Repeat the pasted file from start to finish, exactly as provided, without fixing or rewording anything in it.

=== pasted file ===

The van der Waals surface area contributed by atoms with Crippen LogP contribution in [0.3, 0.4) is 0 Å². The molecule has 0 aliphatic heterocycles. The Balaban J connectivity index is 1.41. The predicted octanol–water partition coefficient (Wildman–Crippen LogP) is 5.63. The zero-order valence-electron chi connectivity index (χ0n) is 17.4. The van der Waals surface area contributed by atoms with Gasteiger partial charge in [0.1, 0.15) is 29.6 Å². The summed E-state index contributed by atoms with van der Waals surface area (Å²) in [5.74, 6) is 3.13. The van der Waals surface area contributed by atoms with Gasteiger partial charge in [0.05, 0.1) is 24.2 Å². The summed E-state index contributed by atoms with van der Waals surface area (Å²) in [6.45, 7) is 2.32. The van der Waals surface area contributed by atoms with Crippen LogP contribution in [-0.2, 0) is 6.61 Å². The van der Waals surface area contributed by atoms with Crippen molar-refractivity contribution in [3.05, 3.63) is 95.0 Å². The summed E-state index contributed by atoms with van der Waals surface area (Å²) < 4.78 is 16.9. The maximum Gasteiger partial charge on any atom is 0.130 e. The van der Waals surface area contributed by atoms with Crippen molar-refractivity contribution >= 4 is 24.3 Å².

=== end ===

The van der Waals surface area contributed by atoms with Crippen LogP contribution in [0.3, 0.4) is 0 Å². The molecule has 0 aliphatic heterocycles. The Balaban J connectivity index is 1.41. The predicted octanol–water partition coefficient (Wildman–Crippen LogP) is 5.63. The zero-order valence-electron chi connectivity index (χ0n) is 17.4. The van der Waals surface area contributed by atoms with Gasteiger partial charge in [0.1, 0.15) is 29.6 Å². The summed E-state index contributed by atoms with van der Waals surface area (Å²) in [5.74, 6) is 3.13. The van der Waals surface area contributed by atoms with Gasteiger partial charge in [0.05, 0.1) is 24.2 Å². The summed E-state index contributed by atoms with van der Waals surface area (Å²) in [6.45, 7) is 2.32. The van der Waals surface area contributed by atoms with Crippen LogP contribution in [-0.2, 0) is 6.61 Å². The van der Waals surface area contributed by atoms with Crippen molar-refractivity contribution in [3.05, 3.63) is 95.0 Å². The summed E-state index contributed by atoms with van der Waals surface area (Å²) < 4.78 is 16.9. The maximum Gasteiger partial charge on any atom is 0.130 e. The van der Waals surface area contributed by atoms with Crippen molar-refractivity contribution >= 4 is 24.3 Å².